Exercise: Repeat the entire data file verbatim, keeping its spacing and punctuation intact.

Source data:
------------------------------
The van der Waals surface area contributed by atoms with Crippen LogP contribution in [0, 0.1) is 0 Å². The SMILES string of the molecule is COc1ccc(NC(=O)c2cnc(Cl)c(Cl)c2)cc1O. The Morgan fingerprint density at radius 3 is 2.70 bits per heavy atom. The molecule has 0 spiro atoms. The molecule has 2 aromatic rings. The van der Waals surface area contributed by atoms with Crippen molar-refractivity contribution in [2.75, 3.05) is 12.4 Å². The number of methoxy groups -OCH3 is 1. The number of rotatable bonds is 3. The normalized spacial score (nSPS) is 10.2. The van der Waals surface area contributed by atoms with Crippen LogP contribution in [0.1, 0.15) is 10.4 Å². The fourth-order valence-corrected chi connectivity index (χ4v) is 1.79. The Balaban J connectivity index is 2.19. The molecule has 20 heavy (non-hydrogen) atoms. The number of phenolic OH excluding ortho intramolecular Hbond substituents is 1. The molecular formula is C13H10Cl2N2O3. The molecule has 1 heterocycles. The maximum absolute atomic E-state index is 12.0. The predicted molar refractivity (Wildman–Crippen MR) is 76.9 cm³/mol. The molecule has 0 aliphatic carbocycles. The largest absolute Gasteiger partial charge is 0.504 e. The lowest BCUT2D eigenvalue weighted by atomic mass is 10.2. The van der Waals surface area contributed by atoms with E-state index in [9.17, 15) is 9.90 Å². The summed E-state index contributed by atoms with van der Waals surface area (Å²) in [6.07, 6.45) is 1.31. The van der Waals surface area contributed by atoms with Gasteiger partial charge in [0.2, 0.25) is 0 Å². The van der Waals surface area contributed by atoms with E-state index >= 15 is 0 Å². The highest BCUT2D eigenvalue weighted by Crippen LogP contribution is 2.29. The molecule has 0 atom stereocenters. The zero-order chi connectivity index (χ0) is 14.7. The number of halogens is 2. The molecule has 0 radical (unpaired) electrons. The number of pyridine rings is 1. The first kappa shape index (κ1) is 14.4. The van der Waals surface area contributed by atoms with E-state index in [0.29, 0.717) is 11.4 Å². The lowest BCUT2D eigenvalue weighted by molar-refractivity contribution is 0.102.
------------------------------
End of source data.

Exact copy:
The van der Waals surface area contributed by atoms with Crippen LogP contribution in [0, 0.1) is 0 Å². The SMILES string of the molecule is COc1ccc(NC(=O)c2cnc(Cl)c(Cl)c2)cc1O. The Morgan fingerprint density at radius 3 is 2.70 bits per heavy atom. The molecule has 0 spiro atoms. The molecule has 2 aromatic rings. The van der Waals surface area contributed by atoms with Crippen molar-refractivity contribution in [2.75, 3.05) is 12.4 Å². The number of methoxy groups -OCH3 is 1. The number of rotatable bonds is 3. The normalized spacial score (nSPS) is 10.2. The van der Waals surface area contributed by atoms with Crippen LogP contribution in [0.1, 0.15) is 10.4 Å². The fourth-order valence-corrected chi connectivity index (χ4v) is 1.79. The Balaban J connectivity index is 2.19. The molecule has 20 heavy (non-hydrogen) atoms. The number of phenolic OH excluding ortho intramolecular Hbond substituents is 1. The molecular formula is C13H10Cl2N2O3. The molecule has 1 heterocycles. The maximum absolute atomic E-state index is 12.0. The predicted molar refractivity (Wildman–Crippen MR) is 76.9 cm³/mol. The molecule has 0 aliphatic carbocycles. The largest absolute Gasteiger partial charge is 0.504 e. The lowest BCUT2D eigenvalue weighted by atomic mass is 10.2. The van der Waals surface area contributed by atoms with E-state index in [9.17, 15) is 9.90 Å². The summed E-state index contributed by atoms with van der Waals surface area (Å²) in [6.07, 6.45) is 1.31. The van der Waals surface area contributed by atoms with Gasteiger partial charge in [0.2, 0.25) is 0 Å². The van der Waals surface area contributed by atoms with E-state index >= 15 is 0 Å². The highest BCUT2D eigenvalue weighted by Crippen LogP contribution is 2.29. The molecule has 0 atom stereocenters. The zero-order chi connectivity index (χ0) is 14.7. The number of halogens is 2. The molecule has 0 radical (unpaired) electrons. The number of pyridine rings is 1. The first kappa shape index (κ1) is 14.4. The van der Waals surface area contributed by atoms with E-state index in [0.29, 0.717) is 11.4 Å². The lowest BCUT2D eigenvalue weighted by molar-refractivity contribution is 0.102.